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Flawed Cake Recipe

I have tried to make my dad a cake from one of his mother's recipes on several occasions now, but every time the cake comes out wrong. Usually, the cake (loaf) will be slightly overdone on the edges but gooey in the middle. It appears and tests done when I take it out, but after a couple of hours, the middle will fall, causing the gooeyness and a very hollow cake. The edible parts are pretty coarse and dry. I'm always very careful to follow the recipe and with monitoring the oven temperature (through the window, not by opening the door). So either I'm doing something completely wrong or there is something wrong with the recipe. Could someone take a look and give some advice? Recipe follows:

Chocolate Chip Loaf Cake

2/3 cup oil
1 cup sugar
3 eggs
1 teaspoon vanilla
2/3 cup milk
2 teaspoons baking powder
1 teaspoon salt
2 cups flour
1/2 cup chopped walnuts
12 oz chocolate, ground

Mix oil and sugar together. Add eggs. Alternate addition of milk/vanilla with flour and baking powder. Mix until just smooth. Fold in nuts and chocolate. Bake at 350 for one hour.

I have made this both with a had mixer and by hand with a wisk (except for the folding, which I use a rubber spatula). This most recent time, I took it out of the oven after 53 minutes, because it tested done.

I'd really appreciate any insight that you can give me!

asked by Christiane K over 1 year ago
15 answers 1479 views
Junechamp
ChefJune

June is a trusted source on General Cooking.

added over 1 year ago

Are you using an oven thermometer to ensure that your oven is really at the proper temperature? This sounds to me like that could be the problem. Also, are you testing the doneness of your cake with an instant read thermometer? It doesn't look like there should be anything wrong with the recipe. In fact, it sounds very good!

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added over 1 year ago

I do have an oven thermometer since my oven overheats. The temperature does fluctuate within 10-15 degrees before I can adjust it, unavoidable unless I were to stand at the oven for the entire hour. This is the case for everything I bake, so I wouldn't think that would badly effect only one recipe. I use a skewer to test for doneness. This cake is a bit tricky to test for since melted chocolate gets on the skewer no matter what. And I would think that the done parts of the cake wouldn't be so coarse if undercooking were the only issue. From things I've read, it sounds like the effects of too much baking powder, although the amount called for doesn't seem outrageous to me.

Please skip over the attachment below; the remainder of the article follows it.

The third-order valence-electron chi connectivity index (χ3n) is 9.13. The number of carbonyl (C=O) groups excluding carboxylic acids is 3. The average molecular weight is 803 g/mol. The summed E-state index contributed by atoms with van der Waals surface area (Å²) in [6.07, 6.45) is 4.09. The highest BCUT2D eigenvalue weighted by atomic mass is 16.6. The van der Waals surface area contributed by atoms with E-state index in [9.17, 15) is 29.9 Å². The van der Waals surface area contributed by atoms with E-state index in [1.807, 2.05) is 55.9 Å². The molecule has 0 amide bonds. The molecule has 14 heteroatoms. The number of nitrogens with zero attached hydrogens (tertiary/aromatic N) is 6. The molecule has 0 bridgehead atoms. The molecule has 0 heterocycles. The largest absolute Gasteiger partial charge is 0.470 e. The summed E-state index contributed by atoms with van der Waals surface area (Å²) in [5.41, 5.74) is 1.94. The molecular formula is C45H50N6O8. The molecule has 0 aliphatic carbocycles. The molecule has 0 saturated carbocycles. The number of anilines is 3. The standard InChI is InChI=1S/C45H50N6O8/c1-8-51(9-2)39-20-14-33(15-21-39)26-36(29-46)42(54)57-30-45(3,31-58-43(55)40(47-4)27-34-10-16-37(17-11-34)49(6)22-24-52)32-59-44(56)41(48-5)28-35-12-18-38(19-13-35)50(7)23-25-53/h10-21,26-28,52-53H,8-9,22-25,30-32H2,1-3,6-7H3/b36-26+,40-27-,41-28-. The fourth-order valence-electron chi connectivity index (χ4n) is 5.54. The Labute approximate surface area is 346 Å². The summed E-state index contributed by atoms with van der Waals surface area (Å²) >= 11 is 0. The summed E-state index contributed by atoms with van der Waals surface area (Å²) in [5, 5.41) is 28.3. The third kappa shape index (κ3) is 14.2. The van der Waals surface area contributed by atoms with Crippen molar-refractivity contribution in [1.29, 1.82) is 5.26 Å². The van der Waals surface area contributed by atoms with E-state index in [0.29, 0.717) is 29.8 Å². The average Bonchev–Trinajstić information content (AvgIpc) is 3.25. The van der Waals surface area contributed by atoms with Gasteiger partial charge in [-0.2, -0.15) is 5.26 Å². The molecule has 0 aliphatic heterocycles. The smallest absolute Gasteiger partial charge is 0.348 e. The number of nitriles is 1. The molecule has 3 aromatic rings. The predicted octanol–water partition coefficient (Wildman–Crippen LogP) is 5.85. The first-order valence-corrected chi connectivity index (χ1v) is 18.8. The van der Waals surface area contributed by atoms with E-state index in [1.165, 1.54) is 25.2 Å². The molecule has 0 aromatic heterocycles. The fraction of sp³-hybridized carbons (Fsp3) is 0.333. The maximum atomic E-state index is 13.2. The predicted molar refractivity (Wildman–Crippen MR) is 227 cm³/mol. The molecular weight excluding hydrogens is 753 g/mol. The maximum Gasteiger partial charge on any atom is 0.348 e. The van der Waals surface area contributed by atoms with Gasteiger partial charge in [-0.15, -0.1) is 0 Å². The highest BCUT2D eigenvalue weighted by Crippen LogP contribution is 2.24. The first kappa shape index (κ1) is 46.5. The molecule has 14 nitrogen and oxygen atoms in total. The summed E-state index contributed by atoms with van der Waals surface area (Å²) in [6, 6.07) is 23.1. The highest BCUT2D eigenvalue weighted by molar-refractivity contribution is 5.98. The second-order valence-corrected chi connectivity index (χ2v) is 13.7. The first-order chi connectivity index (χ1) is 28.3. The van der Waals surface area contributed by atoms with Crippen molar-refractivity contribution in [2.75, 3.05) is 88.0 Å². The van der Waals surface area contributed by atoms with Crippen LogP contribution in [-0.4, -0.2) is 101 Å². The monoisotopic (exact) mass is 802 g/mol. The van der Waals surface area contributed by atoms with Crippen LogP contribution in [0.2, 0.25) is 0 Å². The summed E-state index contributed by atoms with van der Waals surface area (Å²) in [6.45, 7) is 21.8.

Gator_cake
hardlikearmour

hardlikearmour is a trusted home cook.

added over 1 year ago

I actually wonder if you need more baking powder?
Per the KAF article on quick breads you want a teaspoon per cup of flour, plus an extra 1/2 teaspoon per cup of flour if you have "add-ins" (which are your sugar, oil, nuts, and chocolate chips).
So try adding another teaspoon of baking powder to the mix and see if that helps.
http://www.kingarthurflour...

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drbabs

Barbara is a trusted source on General Cooking.

added over 1 year ago

Yes, I agree with hardlikearmour. It seems like the leavening is off. Also, I wonder if you'd have a better result if you used actual chocolate chips (which are designed to hold their shape), rather than ground chocolate, which could be melting and adding to the liquid and fat in the batter.

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added over 1 year ago

I'll give that a try.

And the "ground" chocolate might not actually the best term, but its the one on the recipe. The chocolate ends up being somewhere between the size of regular chocolate chips and mini chocolate chips. If they're too big, they tend to sink to the bottom; too small and its not really a chocolate chip cake.

Flower-bee
added over 1 year ago

How are you cooling your cake? Do you leave it to cool in the loaf tin or do you take it out after a while and let it finish in a cooling rack? Residual moisture that evoporates has quite a power to ruin a cake. I think your baking powder amount is spot on, but if your oven overheats the leavening reaction itself might be happening too fast and that will result in a collapse later on. Instead of mixing the oil and sugar together, I'd mix the eggs and sugar ,beating well, and then add the oil. This will help stabilize egg proteins more and also reduce sinking of the chocolate pieces in the batter.